Collective study program

17 April–03 July 2021

 

Fragments of Repair/La Colonie Nomade

A collective study program realized in the framework of the multi-part project Fragments of Repair

Kader Attia, Reason’s Oxymorons, 2015, video installation, courtesy of the artist, The Hood Museum of Art, Dartmouth College, and Lehmann Maupin, photo: Max Yawney

A collective study program realized in the framework of the multi-part project Fragments of Repair (17 April–1 August 2021), convened by BAK, basis voor actuele kunst, Utrecht with artist Kader Attia and La Colonie, Paris and hosted by La Dynamo de Banlieues Bleues, 9 Rue Gabrielle Josserand, 93500 Pantin, Paris

17 April–3 July 2021

Fragments of Repair/La Colonie Nomade is a three-month collective study program conceptualized and conducted by political theorist, feminist, and decolonial activist Françoise Vergès. Along with Fragments of Repair/Kader Attia (an exhibition by Attia at BAK) and Fragments of Repair/Gatherings (an online series of lectures, conversations, and assembly forms, convened by BAK on bakonline.org), La Colonie Nomade takes place in the framework of a multi-part project Fragments of Repair (17 April–1 August 2021). The project is convened by BAK, basis voor actuele kunst, Utrecht with artist Kader Attia and La Colonie, Paris. As La Colonie currently assumes a nomadic existence, La Colonie Nomade is hosted by La Dynamo de Banlieues Bleues, Pantin, Paris.

In Fragments of Repair, Attia proposes the notion of “decolonial repair” as a tactic to engage with planetary urgencies of collective mental health in a world wounded by the Covid-19 pandemic. Injury, wound, and repair have been key concepts across Attia’s artistic practice, especially in relation to the material and immaterial injustices of colonial violence that persist into the present. The current conditions bring these injustices into sharper relief, while adding additional injuries through chronic uncertainty, social isolation, exhaustion, loss, and fear. What pathways can repair—not a return to past ways, but an itinerary shaped by demands for decolonization and the politics of restitution—offer to life in and out of the viral and psychological pandemonium?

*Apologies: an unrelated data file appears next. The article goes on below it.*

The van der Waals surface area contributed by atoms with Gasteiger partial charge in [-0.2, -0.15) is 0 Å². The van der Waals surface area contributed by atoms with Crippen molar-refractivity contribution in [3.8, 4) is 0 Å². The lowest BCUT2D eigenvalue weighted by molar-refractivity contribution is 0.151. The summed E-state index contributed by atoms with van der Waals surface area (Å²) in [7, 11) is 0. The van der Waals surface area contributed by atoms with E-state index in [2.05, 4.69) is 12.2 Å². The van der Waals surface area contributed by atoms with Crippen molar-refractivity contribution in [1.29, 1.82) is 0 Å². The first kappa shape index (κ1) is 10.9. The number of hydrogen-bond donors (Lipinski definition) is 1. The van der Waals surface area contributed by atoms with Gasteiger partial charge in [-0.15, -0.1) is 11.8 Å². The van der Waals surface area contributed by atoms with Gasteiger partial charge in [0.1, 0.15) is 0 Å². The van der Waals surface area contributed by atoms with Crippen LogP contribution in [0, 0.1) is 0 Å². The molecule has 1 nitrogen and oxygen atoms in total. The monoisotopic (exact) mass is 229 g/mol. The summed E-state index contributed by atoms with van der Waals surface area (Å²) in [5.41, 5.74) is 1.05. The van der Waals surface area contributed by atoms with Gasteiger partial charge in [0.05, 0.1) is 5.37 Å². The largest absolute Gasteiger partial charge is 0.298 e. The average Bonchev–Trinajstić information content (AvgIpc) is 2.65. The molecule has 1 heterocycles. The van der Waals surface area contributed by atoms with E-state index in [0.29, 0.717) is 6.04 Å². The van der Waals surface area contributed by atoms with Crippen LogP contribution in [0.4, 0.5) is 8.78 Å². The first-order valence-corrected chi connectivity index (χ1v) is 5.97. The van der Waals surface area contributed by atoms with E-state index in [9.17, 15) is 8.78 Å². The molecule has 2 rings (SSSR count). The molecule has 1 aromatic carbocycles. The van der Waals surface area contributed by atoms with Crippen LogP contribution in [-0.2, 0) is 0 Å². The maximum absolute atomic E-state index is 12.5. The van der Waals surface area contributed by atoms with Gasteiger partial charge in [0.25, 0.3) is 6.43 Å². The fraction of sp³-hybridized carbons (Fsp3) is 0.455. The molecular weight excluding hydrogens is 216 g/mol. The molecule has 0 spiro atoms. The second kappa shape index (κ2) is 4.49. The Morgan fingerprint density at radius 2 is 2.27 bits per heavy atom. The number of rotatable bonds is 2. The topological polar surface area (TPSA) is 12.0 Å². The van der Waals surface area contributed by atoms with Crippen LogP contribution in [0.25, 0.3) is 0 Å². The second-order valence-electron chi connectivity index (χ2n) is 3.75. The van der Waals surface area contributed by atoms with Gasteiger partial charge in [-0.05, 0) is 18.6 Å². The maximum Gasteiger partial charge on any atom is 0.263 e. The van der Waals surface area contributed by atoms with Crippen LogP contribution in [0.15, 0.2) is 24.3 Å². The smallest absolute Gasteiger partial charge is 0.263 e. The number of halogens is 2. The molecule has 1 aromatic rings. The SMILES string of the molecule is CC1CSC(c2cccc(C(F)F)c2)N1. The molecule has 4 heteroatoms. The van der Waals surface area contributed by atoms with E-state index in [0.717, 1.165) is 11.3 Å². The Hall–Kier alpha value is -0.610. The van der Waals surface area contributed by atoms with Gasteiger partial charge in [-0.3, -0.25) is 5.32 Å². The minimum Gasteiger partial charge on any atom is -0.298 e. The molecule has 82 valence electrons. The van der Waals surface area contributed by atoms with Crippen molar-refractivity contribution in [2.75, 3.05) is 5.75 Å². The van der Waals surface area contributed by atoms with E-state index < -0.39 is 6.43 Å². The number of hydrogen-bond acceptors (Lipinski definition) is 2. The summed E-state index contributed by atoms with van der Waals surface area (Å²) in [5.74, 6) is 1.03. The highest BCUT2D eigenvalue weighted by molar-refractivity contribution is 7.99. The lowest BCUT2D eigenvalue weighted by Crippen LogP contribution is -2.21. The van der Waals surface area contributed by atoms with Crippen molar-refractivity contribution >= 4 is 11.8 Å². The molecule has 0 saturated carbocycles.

Fragments of Repair/La Colonie Nomade expands on this narrative, drawing on decolonial strategies as a means of meaningful survival and collective acts of repair in spite of the cruel capitalist “economy of exhaustion.”

Exhaustion—mental and bodily depletion—is endemic to capitalism. Capitalism is premised on extractivism that produces a constant exhaustion of all forms and forces of living—humans and animals, soil and subsoil, oceans and rivers, air and water—for the well-being of a select few. The Covid-19 pandemic has magnified capitalism’s underlying health epidemic of exhaustion and the psychic debility—including but not limited to anxiety, depression, and feelings of isolation—that arises from it. During quarantines and lockdowns there are, on the one hand, people with relative privilege working from home who manage their social and work connections through Zoom. Yet on the other hand, there is a spectral labor of millions of people—many women, many people of color—who keep the city sanitized, care for the sick and the elderly, and deliver food and goods to those who can afford to stay inside. This lopsided equation of those dependent on people working and living in increasingly exhausting conditions is part of what Vergès has described as the “economy of exhaustion.” In Vergès’s words, the economy of exhaustion has “a long history in the modern world: it started with colonial slavery, mining human energy to death; the Industrial Revolution adopted this logic, exhausting the bodies of white workers and children until they finally obtained a reduction of work hours and hard physical labor thanks to the exhaustion of racialized bodies in the colonies. Liberal and neoliberal countries still rest on mining to exhaust the bodies of migrants and people of color.”[1]